The Playing And Notation of The Left Hand - 2


The pictures shows the techniques using the thumb, but the techniques can also be perform using the index, middle and ring fingers.

6 Basic Finger Techniques of The Left Hand: Click the pictures for videos.


Yin Notation:
Name: Yín 吟
Explanation: A vibrato movement. A finger of the left hand presses down a string, and after a finger of the right hand plays the string, the left hand quickly moves down (to the left) and up, 2 to 3 times and back to the spot one started with. The strength of this movement is strong at the beginning but gradually reducing at the end. The distance between each up and down is not bigger than 1/5 of the distance to the next Hui position.

Nao Notation:
Name: Náo 猱
Explanation: A vibrato movement. A finger of the left hand presses down a string, and after a finger of the right hand plays the string, the left hand quickly moves up (to the right) and down, 2 to 3 times and back to the spot one started with. The strength of this movement is strong at the beginning but gradually reducing at the end. The distance between each up and down is not bigger than 1/4 of the distance to the next Hui position.

Chuo Notation:
Name: Chùo 綽
Explanation: A finger of the left hand, before pressing down a string on the indicated spot, starts about 5mm. below (to the left) of that spot, and quickly glides to the right, till the place indicated is reached.

Zhu Notation:
Name: Zhù 注
Explanation: It is the opposite of Chùo. The movement starts about 5mm. above (to the right) of the indicated spot, and quickly glides to the left, till the place indicated is reached.

Shang Notation:
Name: Shàng (ascending) 上
Explanation: While the right hand plucks the string that the left hand has pressed down, the left hand glides up to the spot that is indicated. The pressing and moving of the left hand should be solid so that it will create a very clear sound. If there is one ascending after another ascending, the notation will be "二上" (Èr Shàng , up twice). In Guqin tableture, only the final destination of Èr Shàng is indicated. So the player has to listen to the tone and move his or her finger up to a proper position for the first ascending tone. Each ascending tone is approximately one whole step, for example, Do- Re- Mi, or Re-Mi-Sol, or Mi- Sol- La, or Sol-La-Do, or La-Do-Re.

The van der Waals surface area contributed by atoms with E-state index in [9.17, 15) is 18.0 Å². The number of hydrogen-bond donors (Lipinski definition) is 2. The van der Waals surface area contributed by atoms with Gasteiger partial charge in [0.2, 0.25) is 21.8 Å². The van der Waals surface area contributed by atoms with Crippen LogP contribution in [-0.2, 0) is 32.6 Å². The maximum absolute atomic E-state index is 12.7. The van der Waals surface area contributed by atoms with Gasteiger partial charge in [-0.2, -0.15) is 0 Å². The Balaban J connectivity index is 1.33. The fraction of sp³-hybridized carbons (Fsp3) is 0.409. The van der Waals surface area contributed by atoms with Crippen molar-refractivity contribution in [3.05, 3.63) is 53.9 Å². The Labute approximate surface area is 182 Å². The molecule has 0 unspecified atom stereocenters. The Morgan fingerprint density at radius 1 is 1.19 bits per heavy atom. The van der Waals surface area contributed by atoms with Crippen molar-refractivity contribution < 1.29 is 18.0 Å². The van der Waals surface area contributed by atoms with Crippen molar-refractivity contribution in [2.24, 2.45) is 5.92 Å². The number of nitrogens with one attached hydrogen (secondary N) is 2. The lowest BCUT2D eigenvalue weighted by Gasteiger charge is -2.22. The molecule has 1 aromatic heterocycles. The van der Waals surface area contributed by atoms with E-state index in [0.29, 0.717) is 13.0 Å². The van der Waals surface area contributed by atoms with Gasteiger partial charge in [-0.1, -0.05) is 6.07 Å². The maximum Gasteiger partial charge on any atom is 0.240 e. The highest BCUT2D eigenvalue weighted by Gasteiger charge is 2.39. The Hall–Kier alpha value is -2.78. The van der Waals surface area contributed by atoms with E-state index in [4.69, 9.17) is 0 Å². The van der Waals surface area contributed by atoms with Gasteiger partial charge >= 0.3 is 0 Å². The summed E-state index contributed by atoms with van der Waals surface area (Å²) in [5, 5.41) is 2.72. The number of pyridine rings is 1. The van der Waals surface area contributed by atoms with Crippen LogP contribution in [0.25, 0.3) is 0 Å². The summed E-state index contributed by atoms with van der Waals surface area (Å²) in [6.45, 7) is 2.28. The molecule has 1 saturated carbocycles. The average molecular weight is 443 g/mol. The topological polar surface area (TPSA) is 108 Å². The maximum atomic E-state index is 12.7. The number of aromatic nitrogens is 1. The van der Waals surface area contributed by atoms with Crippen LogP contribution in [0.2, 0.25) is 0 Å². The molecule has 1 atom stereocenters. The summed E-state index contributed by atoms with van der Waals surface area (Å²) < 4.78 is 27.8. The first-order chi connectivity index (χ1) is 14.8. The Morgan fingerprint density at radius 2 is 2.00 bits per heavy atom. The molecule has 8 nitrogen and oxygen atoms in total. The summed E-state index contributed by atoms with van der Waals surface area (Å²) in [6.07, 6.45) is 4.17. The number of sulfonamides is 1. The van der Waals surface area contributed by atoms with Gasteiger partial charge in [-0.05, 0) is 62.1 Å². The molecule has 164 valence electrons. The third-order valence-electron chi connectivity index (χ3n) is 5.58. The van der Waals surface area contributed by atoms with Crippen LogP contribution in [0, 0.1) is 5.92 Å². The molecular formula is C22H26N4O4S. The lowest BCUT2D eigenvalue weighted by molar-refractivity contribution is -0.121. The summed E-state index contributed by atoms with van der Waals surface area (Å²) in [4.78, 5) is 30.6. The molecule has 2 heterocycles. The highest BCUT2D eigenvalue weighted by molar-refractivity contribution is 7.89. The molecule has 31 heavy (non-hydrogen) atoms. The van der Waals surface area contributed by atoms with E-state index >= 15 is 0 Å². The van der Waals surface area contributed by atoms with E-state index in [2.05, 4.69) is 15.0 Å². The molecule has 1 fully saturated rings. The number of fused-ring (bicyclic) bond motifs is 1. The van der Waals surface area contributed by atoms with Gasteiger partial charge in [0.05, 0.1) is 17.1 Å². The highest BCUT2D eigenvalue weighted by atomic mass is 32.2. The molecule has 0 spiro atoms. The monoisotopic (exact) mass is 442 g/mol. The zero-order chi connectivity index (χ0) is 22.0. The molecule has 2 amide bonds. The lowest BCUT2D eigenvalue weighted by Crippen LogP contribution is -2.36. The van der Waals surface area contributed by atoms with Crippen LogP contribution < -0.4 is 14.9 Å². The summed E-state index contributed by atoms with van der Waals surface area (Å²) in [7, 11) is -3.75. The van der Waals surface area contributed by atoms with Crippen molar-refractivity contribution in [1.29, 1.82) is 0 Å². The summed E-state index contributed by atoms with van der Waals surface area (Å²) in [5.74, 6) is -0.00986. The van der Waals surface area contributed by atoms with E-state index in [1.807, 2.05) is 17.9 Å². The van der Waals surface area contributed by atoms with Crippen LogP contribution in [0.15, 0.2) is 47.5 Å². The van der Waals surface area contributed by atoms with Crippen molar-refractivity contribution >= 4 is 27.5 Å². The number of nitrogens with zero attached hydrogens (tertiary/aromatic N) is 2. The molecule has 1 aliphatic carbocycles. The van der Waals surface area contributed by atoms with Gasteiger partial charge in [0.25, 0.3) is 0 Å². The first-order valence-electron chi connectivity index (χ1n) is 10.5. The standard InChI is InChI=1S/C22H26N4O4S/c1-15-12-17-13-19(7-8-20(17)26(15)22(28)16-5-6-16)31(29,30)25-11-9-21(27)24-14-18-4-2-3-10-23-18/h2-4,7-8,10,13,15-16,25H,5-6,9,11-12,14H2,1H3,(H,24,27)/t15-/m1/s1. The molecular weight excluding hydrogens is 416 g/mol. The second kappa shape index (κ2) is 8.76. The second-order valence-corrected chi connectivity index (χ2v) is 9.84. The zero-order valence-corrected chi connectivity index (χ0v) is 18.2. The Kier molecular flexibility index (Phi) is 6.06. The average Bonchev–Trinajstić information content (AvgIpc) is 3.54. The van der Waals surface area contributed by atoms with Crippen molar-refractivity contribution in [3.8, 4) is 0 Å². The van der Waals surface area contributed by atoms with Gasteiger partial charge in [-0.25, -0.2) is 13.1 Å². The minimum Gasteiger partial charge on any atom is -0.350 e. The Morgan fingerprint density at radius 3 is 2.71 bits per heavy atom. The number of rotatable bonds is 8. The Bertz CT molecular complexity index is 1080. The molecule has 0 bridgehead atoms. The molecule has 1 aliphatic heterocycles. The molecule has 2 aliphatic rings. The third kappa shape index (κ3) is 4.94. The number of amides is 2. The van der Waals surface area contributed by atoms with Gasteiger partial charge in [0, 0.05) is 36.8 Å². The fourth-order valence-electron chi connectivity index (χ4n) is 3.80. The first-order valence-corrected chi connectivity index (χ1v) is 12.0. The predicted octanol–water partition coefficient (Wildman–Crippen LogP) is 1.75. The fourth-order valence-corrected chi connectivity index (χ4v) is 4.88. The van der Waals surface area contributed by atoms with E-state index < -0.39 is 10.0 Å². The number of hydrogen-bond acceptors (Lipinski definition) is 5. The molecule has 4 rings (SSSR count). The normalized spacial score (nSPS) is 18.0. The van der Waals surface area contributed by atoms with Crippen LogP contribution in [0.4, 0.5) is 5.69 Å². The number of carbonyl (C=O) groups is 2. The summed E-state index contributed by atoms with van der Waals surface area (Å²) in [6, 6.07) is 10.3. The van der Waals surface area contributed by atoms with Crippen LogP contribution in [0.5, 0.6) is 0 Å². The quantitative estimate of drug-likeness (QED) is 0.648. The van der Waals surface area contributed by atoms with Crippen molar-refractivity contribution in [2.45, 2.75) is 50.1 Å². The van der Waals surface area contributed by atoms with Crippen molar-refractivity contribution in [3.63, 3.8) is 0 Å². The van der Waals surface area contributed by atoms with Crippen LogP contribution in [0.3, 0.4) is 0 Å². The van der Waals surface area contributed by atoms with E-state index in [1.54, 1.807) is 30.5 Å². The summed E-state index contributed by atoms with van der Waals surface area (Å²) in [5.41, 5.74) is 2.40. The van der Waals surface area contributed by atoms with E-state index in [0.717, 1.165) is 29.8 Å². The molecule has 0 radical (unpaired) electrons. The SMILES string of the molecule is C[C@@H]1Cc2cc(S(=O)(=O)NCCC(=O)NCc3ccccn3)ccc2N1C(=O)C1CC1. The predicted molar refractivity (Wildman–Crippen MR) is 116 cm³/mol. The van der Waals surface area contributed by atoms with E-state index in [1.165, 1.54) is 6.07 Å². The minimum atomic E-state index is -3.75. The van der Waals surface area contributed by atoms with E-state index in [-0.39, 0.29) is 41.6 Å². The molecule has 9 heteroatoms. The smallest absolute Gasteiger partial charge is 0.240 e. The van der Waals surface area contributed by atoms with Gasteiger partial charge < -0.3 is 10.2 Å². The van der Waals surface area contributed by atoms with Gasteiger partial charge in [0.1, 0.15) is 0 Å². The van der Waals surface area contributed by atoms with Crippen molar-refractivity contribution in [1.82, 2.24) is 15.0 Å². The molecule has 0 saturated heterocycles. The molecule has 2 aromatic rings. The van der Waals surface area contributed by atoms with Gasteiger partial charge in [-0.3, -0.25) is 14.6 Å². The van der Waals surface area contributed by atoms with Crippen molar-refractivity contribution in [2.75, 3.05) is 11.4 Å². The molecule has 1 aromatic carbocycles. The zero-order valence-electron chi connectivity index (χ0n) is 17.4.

Xia Notation:
Name: Xià (descending) 下
Explanation: opposite of "Shàng." While the right hand plucks the string that the left hand has pressed down, the left hand glides down to the spot that it is indicated. If there is one descending after another descending, the notation will be "二下" (Èr Xià, down twice). Same as Èr Shàng that the tableture only indicate the final desitination. So the player has to listen to the tone and move his or her finger down to a proper position for the first descending tone. Each descending tone is approximately one whole step. For example, Do- La- Sol, or La- Sol- Mi, or Sol- Mi-Re, or Mi- Re- Do, or Re- Do- La.

The Variations of Yín and Náo:

Notation: Name: Cháng Yin 長吟
Explanation: A drawn-out vibrato movement. The frequency of up and down is several times more than Yín. The total number can be 7 to 12 times of the frequency.

Notation: Name: Xì Yín 細吟
Explanation: A thin vibrato movement, more delicate than Yín.

Notation: Name: Dìng Yín 定吟
Explanation: A calm vibrato. It is rocking the string back and force without moving the finger.

Notation: Name: Yóu Yín 游吟
Explanation: Swinging vibrato. Similar to Shuang Zhùang (see Shuang Zhuang on next page) but slower.

Notation: Name: Lùo Zhĭ Yín 落指吟
Explanation: Immediately vibrato. Do Yín as soon as the left hand presses the string and the right hand plays the string.

Notation: Name: Lùe Yín 略吟
Explanation: Slightly Yín.

Notation: Name: Cháng Náo 長猱
Explanation: The movement is the same as Náo but the timing of the vibrato is longer. Same situation as Cháng Yín.

Notation: Name: Jí Náo 急猱
Explanation: A fast Náo. Feels tight and rapid but not in a hurry.

Notation: Name: Lùo Zhĭ Náo 落指猱
Explanation: Same situation as Lùo Zhĭ Yín. Do Náo as soon as the left hand presses the string and the right hand plays the string.

Notation: Name: Lùe Náo 略猱
Explanation: Slightly Náo.

For a further study on distinguish the differences between Yín and Náo and a short film of the demo, please visit here.

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Copyright ©2001-2013 Judy (Pei-You) Chang